Multi-faceted Raj B Shetty's Ondu Motteya Kathe came as a breath of fresh air in Sandalwood. The movie was hailed for its uniqueness in its content backed by the natural performance of Shetty. A year later, he is back with Ammachi Yemba Nenapu, this time with a different director, Champa P Shetty.
Ammachi Yemba Nenapu is contrastingly different from his previous movie as it a serious movie about patriarchal society. Ahead of its release on Thursday, November 1, Raj B Shetty spoke to International Business Times, India, about the flick and explained why he does not like to do commercial movies and more. Excerpts from the interview below:
Whenever there a hit movie, filmmakers take inspiration from it and come up with stories on the similar lines. Did people approach you with formulaic movies after the success of Ondu Motteya Kathe (OMK)?
I am in the cinema for a different reason altogether. I want to do characters or movies which drive us. I am consciously away from the commercial trappings. For me, commercial movies are boring. I believe movies should be made with utmost sincerity rather than trying to impress the audience. I am sure people will like it if is made with honesty.
I was offered movies with similar kind of stories that include adult comedies. I realised then that many misunderstood the whole concept of OMK. People liked it for its freshness, but the uniqueness will be lost if one tries to repeat it.
Ammachi Yemba Nenapu (AYN) is serious in nature and there is no room for comedy.
You seem to be busy after OMK.
I was flooded with offers following the success of OMK, but I opted for those movies which are closer to my sensibilities and Ammachi Yemba Nenapu is one among them. I have been busy doing multiple projects, as a writer and actor. It has been a busy year.
What is Ammachi Yemba Nenapu all about?
It is a movie made on the three stories written by Dr Vaidehi (Janaki Srinivasa Murthy). Set in the 70-80s in Kundapura, the story speaks about the patriarchal society and how the wings of women were clipped those days. The story is relevant even today. We may say that the society has changed, but the same mindset continues to exist in different forms. There are constant attempts to curtail the freedom of women.
Is it about women empowerment?
It is not about empowerment, but about harassment on women. It deals around how their dreams are shattered and the society's role in restricting their lives.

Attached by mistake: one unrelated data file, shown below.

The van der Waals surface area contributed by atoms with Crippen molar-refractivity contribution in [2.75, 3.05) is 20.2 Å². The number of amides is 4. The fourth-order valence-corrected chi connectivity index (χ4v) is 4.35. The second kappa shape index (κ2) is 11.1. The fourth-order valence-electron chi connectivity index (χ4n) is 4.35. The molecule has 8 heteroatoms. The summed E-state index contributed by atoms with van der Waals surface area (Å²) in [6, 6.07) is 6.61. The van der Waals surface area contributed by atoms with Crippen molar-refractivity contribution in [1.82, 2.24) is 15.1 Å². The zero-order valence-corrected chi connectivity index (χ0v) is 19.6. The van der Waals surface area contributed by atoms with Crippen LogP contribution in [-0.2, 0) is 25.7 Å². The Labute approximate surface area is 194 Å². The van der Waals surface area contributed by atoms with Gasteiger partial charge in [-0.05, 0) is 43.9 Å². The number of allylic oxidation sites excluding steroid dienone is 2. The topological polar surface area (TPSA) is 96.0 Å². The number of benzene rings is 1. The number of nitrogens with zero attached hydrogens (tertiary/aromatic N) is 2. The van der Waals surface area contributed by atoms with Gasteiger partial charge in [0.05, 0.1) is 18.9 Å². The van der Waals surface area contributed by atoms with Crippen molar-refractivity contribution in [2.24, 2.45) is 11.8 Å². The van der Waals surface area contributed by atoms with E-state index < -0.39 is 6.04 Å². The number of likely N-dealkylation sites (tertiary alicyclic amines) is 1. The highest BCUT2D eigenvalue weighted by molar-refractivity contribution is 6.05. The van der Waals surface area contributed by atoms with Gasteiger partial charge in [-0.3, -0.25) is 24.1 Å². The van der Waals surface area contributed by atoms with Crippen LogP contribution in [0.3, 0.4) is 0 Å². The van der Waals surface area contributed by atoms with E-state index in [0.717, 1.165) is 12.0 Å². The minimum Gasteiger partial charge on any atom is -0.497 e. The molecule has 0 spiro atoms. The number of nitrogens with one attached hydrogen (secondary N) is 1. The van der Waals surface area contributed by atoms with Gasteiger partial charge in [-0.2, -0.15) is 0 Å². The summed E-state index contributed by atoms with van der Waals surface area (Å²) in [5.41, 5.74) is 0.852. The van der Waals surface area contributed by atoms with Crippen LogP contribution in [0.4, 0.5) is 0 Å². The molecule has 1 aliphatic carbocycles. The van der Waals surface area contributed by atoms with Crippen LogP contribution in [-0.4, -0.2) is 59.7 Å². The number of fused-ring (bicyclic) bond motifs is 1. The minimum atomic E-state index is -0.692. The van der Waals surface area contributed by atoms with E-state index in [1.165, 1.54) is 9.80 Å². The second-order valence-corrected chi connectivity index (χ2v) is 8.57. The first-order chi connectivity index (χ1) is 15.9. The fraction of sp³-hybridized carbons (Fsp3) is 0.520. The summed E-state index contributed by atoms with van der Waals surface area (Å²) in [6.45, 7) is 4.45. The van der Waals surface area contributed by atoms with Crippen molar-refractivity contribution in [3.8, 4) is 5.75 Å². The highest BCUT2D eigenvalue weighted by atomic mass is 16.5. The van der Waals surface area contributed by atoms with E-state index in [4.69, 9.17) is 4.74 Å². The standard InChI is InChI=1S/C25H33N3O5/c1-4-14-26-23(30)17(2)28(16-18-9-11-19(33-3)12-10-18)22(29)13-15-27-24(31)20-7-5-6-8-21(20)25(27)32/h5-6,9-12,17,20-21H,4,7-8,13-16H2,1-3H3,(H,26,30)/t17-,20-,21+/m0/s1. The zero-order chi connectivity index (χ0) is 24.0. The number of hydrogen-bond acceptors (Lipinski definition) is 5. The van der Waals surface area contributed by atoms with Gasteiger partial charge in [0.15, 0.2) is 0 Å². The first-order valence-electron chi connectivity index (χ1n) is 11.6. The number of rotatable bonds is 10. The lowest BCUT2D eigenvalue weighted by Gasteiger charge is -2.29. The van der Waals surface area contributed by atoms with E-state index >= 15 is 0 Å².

The teaser of AYN reminded me of late Kashinath's Avane Nanna Ganda. Is it inspired by that film?
As I said, the movie is based on Vaidehi's works. I believe she did not take inspiration from that movie. She created the characters and wrote stories from real-life experiences. I feel any movie, which is inspired by life, becomes closer to people and the recipe of a bad movie is to take inspiration from another movie.
In OMK, your character spoke Mangalore dialect. In AYN, we see Kundapura Kannada. Is it an attempt to showcase the less familiar dialect to the large audience?
It is a least explored dialect in Sandalwood. The industry knows just two words – 'Vooi' and 'Marayare'. Filmmakers have never attempted to use it as they were unsure about its commercial success. The main reason why we have used the Kundapura language is because Vaidehi's characters were inspired from this region and have a strong Kundapura flavour.
She wants the same dialect in the movies if made on her works. She believes the characters get life only when the native language is retained. It would have been a great injustice if we had used other dialect for AYN.
Being a writer and a director, did you give your feedback and suggestions during the making of the film to the director?
One should get the story and filmmaker right. Once you select it, he or she will take all the decisions. As an actor, my duty is to act and give life to his character.
Please tell us about your role.
I play a negative character which has a less screen space, but a very impactful role.